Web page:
Ursula Le Guin passed away a few weeks ago. She was my favorite author.

To Mark her passing  I read The Daughter of Odren. Set in the same world of Earthsea as her early fantasy novels.

In her later career Le Guin wrote two additional novels extending the Earthsea Trilogy that you may be familiar with. Both of these, to a greater or lesser degree, attempt to fix the world she created in her early books back when she was writing as - in her own words - "an imitation man. A pretty good imitation man."

A novel to fix the afterlife, a novel to fix the patriarchy. Well... the second one wasn't quite that tidy. And it was the better for being complicated.

The Daughter of Odren is a short story, rounded up to a novella for Amazon. But I like it much better than either of the late novels. It concerns the daughter of Lord Odren, a landholder in Earthsea who is forced to go to sea to fight Pirates who are destroying the economic life of the island. During his absence, his wife takes up with a sorcerer... or is bewitched by him. The sorcerer engineers the father's demise on his return.

A traumatized son and daughter flee to the house of a nearby farmer. The son leaves to master Wizardry and seek revenge. The daughter becomes the wife of the farmer and plots revenge on the sorcerer as well.

But when her brother returns, the wizards of Roke have convinced him that his mother was the real source of the evil, controlling the sorcerer and killing their father. It is easier for them to blame a witch than imagine that one of their own has gone bad. Of course, it is patronizing to assume she was not a willing co conspirator. Or even, perhaps, a witch...

What begins as a simple family story turns into a clever commentary on the patriarchy, and the daughter's choices are real choices: limited and personal, but meaningful. I could say more, but I hate reviewers who ruin the story.

I will miss her new words. I look forward to reading more of the old ones.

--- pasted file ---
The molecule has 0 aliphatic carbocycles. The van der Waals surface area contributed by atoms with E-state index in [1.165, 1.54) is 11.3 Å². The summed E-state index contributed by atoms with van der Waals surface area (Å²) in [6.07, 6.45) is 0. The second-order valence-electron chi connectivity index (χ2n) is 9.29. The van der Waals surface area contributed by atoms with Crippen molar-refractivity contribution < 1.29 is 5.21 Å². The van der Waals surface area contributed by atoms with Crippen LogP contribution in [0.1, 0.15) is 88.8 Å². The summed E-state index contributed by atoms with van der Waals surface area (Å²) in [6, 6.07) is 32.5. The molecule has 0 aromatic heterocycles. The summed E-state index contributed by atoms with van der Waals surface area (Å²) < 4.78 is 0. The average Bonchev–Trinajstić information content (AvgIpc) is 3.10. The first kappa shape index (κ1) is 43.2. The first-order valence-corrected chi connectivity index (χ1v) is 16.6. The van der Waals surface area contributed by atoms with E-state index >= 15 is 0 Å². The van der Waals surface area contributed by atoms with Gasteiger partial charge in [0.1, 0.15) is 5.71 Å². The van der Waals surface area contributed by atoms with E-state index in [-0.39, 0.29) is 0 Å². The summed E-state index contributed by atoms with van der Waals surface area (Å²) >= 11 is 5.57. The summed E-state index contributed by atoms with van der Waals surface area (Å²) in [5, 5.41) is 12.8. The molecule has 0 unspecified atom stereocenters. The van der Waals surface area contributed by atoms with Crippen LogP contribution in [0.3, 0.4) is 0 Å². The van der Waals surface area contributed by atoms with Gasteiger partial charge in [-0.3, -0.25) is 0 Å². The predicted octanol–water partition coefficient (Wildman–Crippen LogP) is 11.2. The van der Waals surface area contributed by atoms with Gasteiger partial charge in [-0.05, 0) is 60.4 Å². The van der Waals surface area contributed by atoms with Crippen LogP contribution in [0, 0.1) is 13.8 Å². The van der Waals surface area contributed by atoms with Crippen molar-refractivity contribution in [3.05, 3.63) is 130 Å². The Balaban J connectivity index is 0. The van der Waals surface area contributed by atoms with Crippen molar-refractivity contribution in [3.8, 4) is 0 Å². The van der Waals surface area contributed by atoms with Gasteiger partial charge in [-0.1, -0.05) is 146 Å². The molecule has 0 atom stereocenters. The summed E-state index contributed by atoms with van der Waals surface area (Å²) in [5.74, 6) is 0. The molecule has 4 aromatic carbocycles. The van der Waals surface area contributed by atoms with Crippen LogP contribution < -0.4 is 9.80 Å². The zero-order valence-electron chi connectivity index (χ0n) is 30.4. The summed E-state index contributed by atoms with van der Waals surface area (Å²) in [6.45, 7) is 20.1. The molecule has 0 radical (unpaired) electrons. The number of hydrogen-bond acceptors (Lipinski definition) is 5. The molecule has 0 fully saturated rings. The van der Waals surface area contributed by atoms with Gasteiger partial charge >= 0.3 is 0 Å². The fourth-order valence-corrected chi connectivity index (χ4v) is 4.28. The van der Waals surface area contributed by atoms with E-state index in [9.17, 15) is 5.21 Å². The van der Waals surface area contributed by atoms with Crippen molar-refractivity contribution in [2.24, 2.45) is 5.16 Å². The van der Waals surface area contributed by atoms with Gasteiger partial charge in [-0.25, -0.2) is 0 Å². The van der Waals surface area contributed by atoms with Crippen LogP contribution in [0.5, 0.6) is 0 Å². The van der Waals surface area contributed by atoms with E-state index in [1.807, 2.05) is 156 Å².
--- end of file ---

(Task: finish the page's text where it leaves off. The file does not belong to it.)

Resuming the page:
2/22 '18 3 Comments
If you haven't read her collection of essays about SF&F called The Language of the Night, I'd really recommend it. I gather there was another set of more general essays published in the past few years. I'm looking forward to reading it.
I can't remember which of the later books was about silence and speech but I find myself thinking about it rather a lot.
Oh I like that thread. I MUST have read some Earthsea at some point (the name is very familiar) but nothing is springing to mind. May just add those to the List.

Just finished "Between the World and Me," by Ta-Nehisi Coates. Recommended.

There are things most "white" folks, especially white men, can't really understand if our bodies have never been at risk of being randomly destroyed. On an ordinary day. With little or no connection to our actions.

The book is by no means intended solely as a manual for understanding what that feels like. Still, it succeeds brilliantly on that level.

But it's a mistake to read it as a letter to white Americans. The book is written in the form of a letter to his son, following a model laid down by James Baldwin in "The Fire Next Time." In the end, he tells his son to struggle — to pursue a better, less fearful existence for himself — but not to struggle for "the dreamers," the people who buy into the idea of whiteness. Because our awakening, if it ever happens, will have to come from within. And from his perspective, it's not worth getting shot for that slim hope.

I felt that blow — he is saying to us, in effect: "don't wait for your victims to come save you from your own history. We can't and won't. If you're going to change, change yourselves. But I won't wait up nights." There is little to suggest that he should.

The most beautiful parts of the book concern his own coming of age, the awakening of a sense of possibility at Howard University, tasting what it means to blend into the crowd and be invisible while visiting Paris. But also the shooting death of a friend at the hands of the police, and a conversation with his friend's mother. And his son, heartbreakingly certain that Michael Brown's killer would be indicted. And... how little has changed.

2/16 '17 3 Comments
I think the most important thing he said was that "race" is an artificial construct ... "white" people are a conglomeration of ethnicities as are people with darker skin ("colored", "asian", "black"), and all of this discrimination and suffering comes from a construct that the oppressor created to keep other people down and to stay in power, to maintain privilege. He's right. And it's dizzying to think of the world as it would be if our parents told us that when we were small and our teachers taught it in school. Dizzying to think of that world and sad to think of this one ... though if it were not race, it would be something else, I suppose. Humans are shitbirds that way.
Indeed. It was really excellent.